David Foxgrover, in a review for the Christian Century, says that Science and Religion is "a superb and subtle book that will become a standard in the field. ... It stands on its own as a creative attempt to deal with one of the 20th century's central theological issues." (Christian Century 105, no. 4, 1988, pages 132-133)

Ian Barbour (Physics, Theology, Carlton College), the leading world authority in science and religion) says, "This is a remarkable book and I predict its widespread use. ... This first rate book can be highly recommended to anyone seeking access to the best of recent thought." (Book endorsement)

Karl Peters (Religion, Rollins College, former editor of Zygon: Journal of Religion and Science) says that Rolston's is "the best current comprehensive treatment of science and religion," written with "particular genius," "an excellent text that should be studied by every seminary student and graduate student in religious studies who wishes to relate religious thinking to the contemporary sciences." He adds that it "is to be placed alongside Ian G. Barbour's Issues in Science and Religion and A. R. Peacocke's Creation and the World of Science." (Book endorsement)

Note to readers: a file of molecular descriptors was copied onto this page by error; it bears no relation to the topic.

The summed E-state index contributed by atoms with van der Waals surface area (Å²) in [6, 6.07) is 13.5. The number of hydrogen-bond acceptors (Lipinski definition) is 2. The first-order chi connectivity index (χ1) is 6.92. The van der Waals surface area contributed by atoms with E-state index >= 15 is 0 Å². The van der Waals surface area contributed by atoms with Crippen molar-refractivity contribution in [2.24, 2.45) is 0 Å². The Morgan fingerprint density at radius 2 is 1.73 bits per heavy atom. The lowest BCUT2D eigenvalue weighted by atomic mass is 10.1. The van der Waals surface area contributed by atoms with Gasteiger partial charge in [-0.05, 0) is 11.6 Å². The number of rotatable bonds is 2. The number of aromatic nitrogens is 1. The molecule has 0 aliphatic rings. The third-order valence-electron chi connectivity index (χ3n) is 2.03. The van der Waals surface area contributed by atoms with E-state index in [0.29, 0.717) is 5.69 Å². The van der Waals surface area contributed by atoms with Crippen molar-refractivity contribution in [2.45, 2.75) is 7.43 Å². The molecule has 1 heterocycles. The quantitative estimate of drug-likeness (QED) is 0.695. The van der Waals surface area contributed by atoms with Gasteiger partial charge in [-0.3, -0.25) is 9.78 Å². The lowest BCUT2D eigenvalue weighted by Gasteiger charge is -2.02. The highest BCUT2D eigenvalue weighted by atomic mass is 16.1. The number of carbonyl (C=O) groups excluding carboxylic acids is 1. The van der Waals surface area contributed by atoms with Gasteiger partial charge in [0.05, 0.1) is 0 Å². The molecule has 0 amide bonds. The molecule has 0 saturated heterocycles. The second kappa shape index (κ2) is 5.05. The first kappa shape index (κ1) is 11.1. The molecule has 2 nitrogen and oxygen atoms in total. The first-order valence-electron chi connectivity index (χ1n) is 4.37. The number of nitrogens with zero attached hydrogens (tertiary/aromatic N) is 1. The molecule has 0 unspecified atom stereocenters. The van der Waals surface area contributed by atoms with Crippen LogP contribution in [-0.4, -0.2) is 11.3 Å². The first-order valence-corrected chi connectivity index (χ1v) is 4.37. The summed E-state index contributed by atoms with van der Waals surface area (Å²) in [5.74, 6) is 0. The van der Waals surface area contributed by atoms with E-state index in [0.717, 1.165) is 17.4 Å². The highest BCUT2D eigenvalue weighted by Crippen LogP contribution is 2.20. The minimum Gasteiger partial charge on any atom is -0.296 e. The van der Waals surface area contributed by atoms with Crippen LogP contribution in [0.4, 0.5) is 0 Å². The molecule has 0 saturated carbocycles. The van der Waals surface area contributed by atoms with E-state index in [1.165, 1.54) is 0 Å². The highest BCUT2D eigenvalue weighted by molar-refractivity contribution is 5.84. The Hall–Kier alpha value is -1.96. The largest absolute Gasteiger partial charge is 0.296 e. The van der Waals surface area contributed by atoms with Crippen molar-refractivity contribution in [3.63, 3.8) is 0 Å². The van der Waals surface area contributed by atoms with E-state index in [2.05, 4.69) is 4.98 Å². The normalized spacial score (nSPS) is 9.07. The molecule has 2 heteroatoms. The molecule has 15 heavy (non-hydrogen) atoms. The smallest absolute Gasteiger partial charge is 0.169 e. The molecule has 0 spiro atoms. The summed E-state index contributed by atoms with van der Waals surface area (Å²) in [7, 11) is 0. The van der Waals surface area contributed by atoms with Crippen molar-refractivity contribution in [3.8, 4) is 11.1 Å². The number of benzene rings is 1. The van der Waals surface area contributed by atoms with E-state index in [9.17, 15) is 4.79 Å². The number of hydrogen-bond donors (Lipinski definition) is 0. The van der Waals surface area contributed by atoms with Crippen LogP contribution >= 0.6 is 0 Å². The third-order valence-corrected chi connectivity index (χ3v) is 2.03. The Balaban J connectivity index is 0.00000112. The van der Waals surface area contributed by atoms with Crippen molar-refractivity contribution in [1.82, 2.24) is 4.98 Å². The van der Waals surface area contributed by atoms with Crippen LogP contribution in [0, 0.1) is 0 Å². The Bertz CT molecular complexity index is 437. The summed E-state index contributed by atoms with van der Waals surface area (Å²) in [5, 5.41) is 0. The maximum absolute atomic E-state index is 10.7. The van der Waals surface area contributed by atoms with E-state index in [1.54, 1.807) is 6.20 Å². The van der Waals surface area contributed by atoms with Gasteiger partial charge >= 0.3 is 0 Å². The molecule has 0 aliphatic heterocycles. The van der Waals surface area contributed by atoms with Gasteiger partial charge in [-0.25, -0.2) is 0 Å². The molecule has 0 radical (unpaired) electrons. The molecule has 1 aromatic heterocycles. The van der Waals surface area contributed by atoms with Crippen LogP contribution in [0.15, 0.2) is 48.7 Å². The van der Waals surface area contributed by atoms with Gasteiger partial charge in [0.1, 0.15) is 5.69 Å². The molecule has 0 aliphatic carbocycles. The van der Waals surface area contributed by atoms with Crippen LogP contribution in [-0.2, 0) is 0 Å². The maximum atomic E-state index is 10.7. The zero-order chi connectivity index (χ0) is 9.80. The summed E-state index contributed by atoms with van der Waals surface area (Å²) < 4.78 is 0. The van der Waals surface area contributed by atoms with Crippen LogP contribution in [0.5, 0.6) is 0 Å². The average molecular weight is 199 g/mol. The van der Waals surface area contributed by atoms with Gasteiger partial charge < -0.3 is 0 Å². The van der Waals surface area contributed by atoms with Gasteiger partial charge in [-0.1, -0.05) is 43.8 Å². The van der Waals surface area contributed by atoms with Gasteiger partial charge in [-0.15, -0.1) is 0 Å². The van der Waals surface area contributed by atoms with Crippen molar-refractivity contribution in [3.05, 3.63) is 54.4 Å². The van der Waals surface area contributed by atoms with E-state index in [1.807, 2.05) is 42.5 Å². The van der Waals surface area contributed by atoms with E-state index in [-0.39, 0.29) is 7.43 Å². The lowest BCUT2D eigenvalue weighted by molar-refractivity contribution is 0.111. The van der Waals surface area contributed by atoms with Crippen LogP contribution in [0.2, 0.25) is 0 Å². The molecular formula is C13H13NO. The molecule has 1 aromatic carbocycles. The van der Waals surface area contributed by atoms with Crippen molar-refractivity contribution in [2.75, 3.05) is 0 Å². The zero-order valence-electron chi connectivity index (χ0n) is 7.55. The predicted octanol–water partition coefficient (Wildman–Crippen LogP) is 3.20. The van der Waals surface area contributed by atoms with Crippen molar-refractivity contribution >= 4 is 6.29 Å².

Donald W. Shriver (President, Union Theological Seminary, New York), says that Science and Religion is "one of the most important books I have read in years and absolutely the best on science and religion that I have ever read."

Joseph Pickle (Religion, Colorado College): Science and Religion is "notable for its breadth and depth ...filled with admirably argued and powerfully presented treatments of critical issues. ... the most substantial argument for a position on the relationship of science and religion that is eminently worth arguing ... finely nuanced and carefully developed." Zygon: Journal of Religion and Science 23(1988):203-205)

Charles Birch (Biologist, University of Sydney, Australia, winner of the Templeton Prize), says that Science and Religion is "quite the best on that subject." (Personal correspondence)